Crystals in Apollo Lunar Rocks Reveal the Moon’s True Age

Apollo 17 Astronaut Harrison Schmitt on Moon

Apollo 17 astronaut Harrison Schmitt in 1972, covered in lunar dust. Researchers dated lunar crystals from this mission, revealing the Moon to be 4.46 billion years old—40 million years older than previously believed. Credit: NASA

After an ocean of magma cooled down, the lunar crystals formed at least 4.46 billion years ago.

More than 4 billion years ago, when the Solar System was still young and the Earth was still growing, a giant object the size of Mars crashed into the Earth. The biggest piece that broke off of the early Earth formed our Moon. But precisely when this happened has remained a mystery. In a new study in the journal Geochemical Perspectives Letters, researchers used crystals brought back from the Moon by Apollo astronauts in 1972 to help pinpoint the time of the Moon’s formation. Their discovery pushes back the age of the Moon by 40 million years, to at least 4.46 billion years old.

The Significance of Lunar Crystals

“These crystals are the oldest known solids that formed after the giant impact. And because we know how old these crystals are, they serve as an anchor for the lunar chronology,” says Philipp Heck, the Field Museum’s Robert A. Pritzker Curator for Meteoritics and Polar Studies and the Senior Director of the Negaunee Interactive Research Center, a professor at the University of Chicago, and the study’s senior author.

Lunar Crystal

A lunar zircon grain under a microscope. Credit: Jennika Greer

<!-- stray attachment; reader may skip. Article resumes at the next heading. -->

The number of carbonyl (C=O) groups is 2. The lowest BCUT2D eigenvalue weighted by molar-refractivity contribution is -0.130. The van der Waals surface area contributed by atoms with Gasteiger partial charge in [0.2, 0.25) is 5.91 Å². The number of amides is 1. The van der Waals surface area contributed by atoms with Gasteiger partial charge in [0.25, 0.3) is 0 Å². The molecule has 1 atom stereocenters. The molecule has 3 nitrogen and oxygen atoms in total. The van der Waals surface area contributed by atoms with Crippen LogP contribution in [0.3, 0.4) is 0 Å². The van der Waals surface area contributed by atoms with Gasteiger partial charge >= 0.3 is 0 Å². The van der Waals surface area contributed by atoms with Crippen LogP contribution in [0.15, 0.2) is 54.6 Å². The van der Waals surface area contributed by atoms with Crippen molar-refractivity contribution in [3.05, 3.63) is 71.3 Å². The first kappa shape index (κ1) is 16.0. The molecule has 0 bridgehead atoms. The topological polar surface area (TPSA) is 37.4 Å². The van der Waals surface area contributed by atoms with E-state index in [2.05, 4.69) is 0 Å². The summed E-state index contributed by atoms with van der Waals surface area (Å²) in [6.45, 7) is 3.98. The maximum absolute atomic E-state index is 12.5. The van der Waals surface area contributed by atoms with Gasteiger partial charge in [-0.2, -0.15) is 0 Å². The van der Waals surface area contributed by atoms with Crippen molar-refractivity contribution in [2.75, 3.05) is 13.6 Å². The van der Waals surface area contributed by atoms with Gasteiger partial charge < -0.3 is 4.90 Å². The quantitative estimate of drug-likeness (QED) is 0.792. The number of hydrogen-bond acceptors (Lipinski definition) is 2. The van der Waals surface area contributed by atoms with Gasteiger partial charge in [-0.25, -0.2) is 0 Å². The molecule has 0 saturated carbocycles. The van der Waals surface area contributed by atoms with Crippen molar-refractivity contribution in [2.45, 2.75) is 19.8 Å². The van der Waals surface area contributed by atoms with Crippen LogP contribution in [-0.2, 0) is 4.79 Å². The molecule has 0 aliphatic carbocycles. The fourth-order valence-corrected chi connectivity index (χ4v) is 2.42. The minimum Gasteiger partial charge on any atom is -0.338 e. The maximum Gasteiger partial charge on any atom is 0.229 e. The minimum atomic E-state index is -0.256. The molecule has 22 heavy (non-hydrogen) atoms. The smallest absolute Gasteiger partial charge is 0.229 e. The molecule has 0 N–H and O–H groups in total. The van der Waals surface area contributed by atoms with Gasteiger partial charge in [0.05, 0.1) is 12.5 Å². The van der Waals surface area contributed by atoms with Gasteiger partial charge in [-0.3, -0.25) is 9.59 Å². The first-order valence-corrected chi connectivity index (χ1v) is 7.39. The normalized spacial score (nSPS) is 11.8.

The discovery was born of Heck’s work with the study’s lead author, Jennika Greer, when she was a doctoral candidate at the Field Museum and the University of Chicago. “We were approached by our coauthors, Bidong Zhang and Audrey Bouvier, who needed a nanoscale look at these samples in order to understand them fully,” says Greer, who is now a research associate at the University of Glasgow.

Moon Formation and Zircon Crystals

The sample of lunar dust used in the study was brought back by Apollo 17 astronauts in the last crewed mission to the Moon in 1972. This dust contains tiny crystals that formed billions of years ago. These crystals are a telltale sign of when the Moon must have formed.

When the Mars-size object hit the Earth and formed the Moon, the energy of the impact melted the rock that eventually became the Moon’s surface. “When the surface was molten like that, zircon crystals couldn’t form and survive. So any crystals on the Moon’s surface must have formed after this lunar magma ocean cooled,” says Heck. “Otherwise, they would have been melted and their chemical signatures would be erased.”

Lunar Crystal Sharpened Tip

The microscopic sharpened tip of a lunar crystal. Credit: Jennika Greer

Since the crystals must have formed after the magma ocean cooled, determining the age of the zircon crystals would reveal the minimum possible age of the Moon. A previous study by co-author Bidong Zhang has suggested this age, but this most recent study marks the first use of an analytical method called atom probe tomography which “nailed down” the age of this oldest known lunar crystal.